Friday, 30 December 2011

Artisanal beer (Μπύρα περιοροσμένης παραγωγής)

100% Ελληνικό (100% Greek)
I'm part of the growing number of Greek consumers who have become increasingly aware of the Greekness of our food. The trend for shopping Greek these days has been spurred on by the economic crisis. At its most basic level, food is the one element that most people can keep Greek because we have to eat every day and Greek food is easy to find all over Greece at reasonable prices (not so for other products, eg clothes and shoes). If you insist on buying Greek wherever possible, look out for the symbol of the blue-and-white Greek flag and a '100% Ελληνικό προϊόν' sign written close to it. A caveat: Greek products are often more expensive than imported products, sometimes by only a little, other times by a lot (eg milk). For example, you can buy a 1kg packet of Greek rice for 2-3 euro from LIDL, but the larger packaging of 2kg with the more enticing price tag (again costing 2-3 euro) will contain non-Greek rice.

Generally speaking, in our household, we have always bought Greek, mainly because Cretans tend to be region-centric in their food choices, so we consume a lot of fresh Cretan produce rather than generic Greek. Still, I always wonder just how 'Greek' our garden vegetables actually are: we buy plantlets from a local nursery - but where do the seeds come from that these plantlets grow from? The modern world is highly interconnected. We are one big - but not necessarily happy - family.

Beer produced in Crete
In the beer market, Heineken and Amstel have been served since I came to Greece and were once considered the beers of choice, more proof of Greeks' former love of anything foreign. But their Greek rivals have now taken great steps in the home market, and more and more Greeks are embracing their own country's products in this sector. Mythos is probably the most well known of Greek beers all over Greece, while Fix has also gained ground, due in part to its revitalisation and history as Greece's first national beer. With aggressive and highly successful marketing campaigns, Greeks beers are doing well in the Greek taverna market, while Vergina and Alfa are often sold on special at the supermarket and are considered to be very good beers.

Chinese cabbage from Peloponisos
At the same time as supporting Greek products, it's also interesting to look out for new Greek foodstuff on the market, items which we might generally have thought of as imported (eg Chinese cabbage, brussel sprouts and other non-Mediterranean vegetables), or as simply not part of the Greek taste spectrum. In this category can be included the market of microbrewery hand-crafted beer. I've bought some very good specialised beers in the past, both Greek- and Cretan-made, but as with all specialised products, they come with their own problems. The Greek one I tried (BIOS 5) was cheap (0.95/330ml)  but the bottle wasn't returnable; the Cretan one (Rethymnian) had returnable bottles, but it was expensive (1.55/330ml not including the bottle return - you pay 1.85 at the counter). Artisanal beers are all sold in small ornamental bottles (330ml) and often carry attractive labels, adding to their appeal, and generally geared towards the young Greek who wants to look trendy.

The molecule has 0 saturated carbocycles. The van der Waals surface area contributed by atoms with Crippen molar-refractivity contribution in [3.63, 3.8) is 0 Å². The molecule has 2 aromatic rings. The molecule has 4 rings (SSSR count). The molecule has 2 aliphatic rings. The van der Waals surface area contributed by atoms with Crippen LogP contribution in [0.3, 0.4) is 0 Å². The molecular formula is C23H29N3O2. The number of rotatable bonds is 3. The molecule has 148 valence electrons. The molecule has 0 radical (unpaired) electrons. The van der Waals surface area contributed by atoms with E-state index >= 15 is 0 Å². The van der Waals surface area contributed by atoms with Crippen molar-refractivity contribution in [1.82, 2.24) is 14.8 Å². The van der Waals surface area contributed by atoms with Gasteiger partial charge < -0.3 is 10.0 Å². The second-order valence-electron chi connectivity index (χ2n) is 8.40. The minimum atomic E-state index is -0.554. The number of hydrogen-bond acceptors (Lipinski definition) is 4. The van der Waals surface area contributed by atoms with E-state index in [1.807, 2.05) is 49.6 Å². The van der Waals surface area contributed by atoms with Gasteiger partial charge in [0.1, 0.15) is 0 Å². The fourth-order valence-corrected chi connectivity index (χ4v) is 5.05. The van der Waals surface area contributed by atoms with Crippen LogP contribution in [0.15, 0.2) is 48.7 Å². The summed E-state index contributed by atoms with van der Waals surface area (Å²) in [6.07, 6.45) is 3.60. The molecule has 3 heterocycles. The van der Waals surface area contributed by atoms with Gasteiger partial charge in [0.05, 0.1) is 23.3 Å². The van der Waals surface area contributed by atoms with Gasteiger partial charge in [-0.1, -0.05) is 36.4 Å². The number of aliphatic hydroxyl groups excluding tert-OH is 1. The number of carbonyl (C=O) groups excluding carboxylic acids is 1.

Made in Greece - 100% Eλληνικό προϊόν
The beer was sold at AB Vasilopoulos, the pasta and rice are from LIDL.

Just recently, I was intrigued to find a 6-pack of microbrewery beers at a top-range supermarket selling at 4.40 euro (2 euro off the normal price). Each 300ml bottle contained a different beer flavour. The company producing these beers (Craft Microbreweries) claims to be the first Greek microbrewery in the country, producing beer on a limited production basis. I decided to try out this smartly packaged product (looks a bit like a suitcase), and put it as it was into the fridge as soon as I came home. We tried the first bottle - the "Smoked Lager" - yesterday at lunch with our pastitsio. It tasted like dark strong beer, leaving a wood-fire aftertaste in your mouth as you swallowed it.

The verdict: Not my cup of tea. Thankfully, there was only one bottle of this type of beer in the suitcase (the others are all different beer flavours, as mentioned above). The taste did not remind me of any familiar taste in Greek cuisine. Maybe I didn't pair it well with the food (I'm not a wine connoisseur either). Little bottles of beer like this one are generally downed without food in countries where this kind of beer is more likely to be consumed, at the most with just a snack (eg crisps). I needed the pastitsio to take away the woody taste after each swill. I hope the next bottle I open will remind me of beer as I know it in Greece, and not something like a smoking log of wood. Some tastes cannot be changed.

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